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with those we have been using, with reference to laws generally. “ Now we know,” says he," that what things soever the law saith, it saith to them who are under the law; that every mouth may be stopped, and all the world become guilty before God. Therefore, by the deeds of the law, there shall no flesh be justified in his sight; for by the law is the knowledge (rather, the recognition or conviction) of sin.' Again : “ The law entered that the offence (rather, a sense of the offence) might abound.”+ And again : “ I had not known sin (or rather, had not known what was sin) but by the law; for I had not known lust, (i. e. as such), except the law had said, Thou shalt not covet.”# The object of this law therefore was, first, to instruct mankind as to what they ought to do, or from what they ought to abstain; and, secondly, to annex the promise of rewards, or the threats of punishment, to what should, or should not, respectively, be performed or abstained from, in compliance with its several declarations. The necessary consequence of this would be, either a sense of merit or of demerit in the persons subject to this law. The passages just cited from St. Paul go directly to the question of demerit; and this, as we shall presently see, was really all that this law could effect. The laws of nations, therefore, and those laid down in our Scriptures, generally proceed upon the same principles; the only difference discoverable in them is, the different authority on which they stand, and the different character, tendency, and extent, of their several enactments. The authority on which our Divine law rests has already been considered : || the particular character of its requirements will be discussed in another place. All we have now to do will, therefore, be to consider its different tendency and extent.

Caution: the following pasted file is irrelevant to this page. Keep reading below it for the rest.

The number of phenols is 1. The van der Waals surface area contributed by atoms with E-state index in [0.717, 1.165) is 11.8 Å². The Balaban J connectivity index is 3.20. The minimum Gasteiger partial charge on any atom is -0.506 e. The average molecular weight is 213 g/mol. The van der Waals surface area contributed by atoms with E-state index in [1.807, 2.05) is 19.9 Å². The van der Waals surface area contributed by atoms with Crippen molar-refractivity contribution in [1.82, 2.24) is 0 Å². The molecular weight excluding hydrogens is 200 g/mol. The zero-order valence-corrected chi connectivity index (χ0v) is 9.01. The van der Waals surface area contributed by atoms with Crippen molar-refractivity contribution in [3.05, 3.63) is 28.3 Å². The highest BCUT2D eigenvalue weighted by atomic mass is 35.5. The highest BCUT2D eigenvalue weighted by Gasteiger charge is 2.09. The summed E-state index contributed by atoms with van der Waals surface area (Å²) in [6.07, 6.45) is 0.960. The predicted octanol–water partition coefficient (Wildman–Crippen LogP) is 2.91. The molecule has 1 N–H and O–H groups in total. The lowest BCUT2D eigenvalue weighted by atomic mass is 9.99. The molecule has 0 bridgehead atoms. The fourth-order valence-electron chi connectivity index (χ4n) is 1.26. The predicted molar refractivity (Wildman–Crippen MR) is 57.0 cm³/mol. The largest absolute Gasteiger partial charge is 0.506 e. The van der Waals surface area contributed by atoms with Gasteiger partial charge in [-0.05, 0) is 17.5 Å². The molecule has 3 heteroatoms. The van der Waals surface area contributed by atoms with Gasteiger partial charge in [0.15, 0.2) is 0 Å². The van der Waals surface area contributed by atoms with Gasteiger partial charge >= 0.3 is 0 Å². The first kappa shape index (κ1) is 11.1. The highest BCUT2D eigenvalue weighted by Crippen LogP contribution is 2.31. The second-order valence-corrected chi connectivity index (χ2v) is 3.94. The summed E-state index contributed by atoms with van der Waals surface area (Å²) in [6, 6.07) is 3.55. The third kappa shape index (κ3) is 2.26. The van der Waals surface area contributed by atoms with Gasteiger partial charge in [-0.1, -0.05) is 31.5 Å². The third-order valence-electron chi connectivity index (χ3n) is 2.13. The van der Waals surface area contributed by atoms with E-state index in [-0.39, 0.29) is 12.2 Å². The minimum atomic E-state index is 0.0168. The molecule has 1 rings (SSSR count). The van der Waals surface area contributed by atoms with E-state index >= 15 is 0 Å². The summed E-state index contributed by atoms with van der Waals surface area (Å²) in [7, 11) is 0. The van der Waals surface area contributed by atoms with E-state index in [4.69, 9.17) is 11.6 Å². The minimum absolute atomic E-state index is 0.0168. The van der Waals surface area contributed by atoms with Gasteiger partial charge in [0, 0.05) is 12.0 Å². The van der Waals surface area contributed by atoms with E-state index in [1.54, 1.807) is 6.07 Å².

The tendency, and indeed the object, of human laws, is merely to provide against those contingencies, or to punish them when occurring, which may prove injurious to society generally; and, as far as they are available for the purposes of morality, they are for the most part of a negative character, forbidding those crimes only of which they can take cognizance, and annexing the punishment decreed whenever these have been perpetrated. The scope, as well as the object, of the Divine law, however, is of a much more extended and complicated character. Its business is not only to advance the interests of human society, but also to prepare its subject for a higher state of existence; and, accordingly, it comprehends the command to abstain both from every suggestion, and from all appearance, of evil; and, moreover, lays its obligations on the believer to persevere in every good affection and work. It therefore lays its precepts upon the heart, and as much condemns the sinner in thought, as it does the transgressor in deed, whether such deed be done contrary to its declarations, or have resulted only from a neglect of obedience to its commands.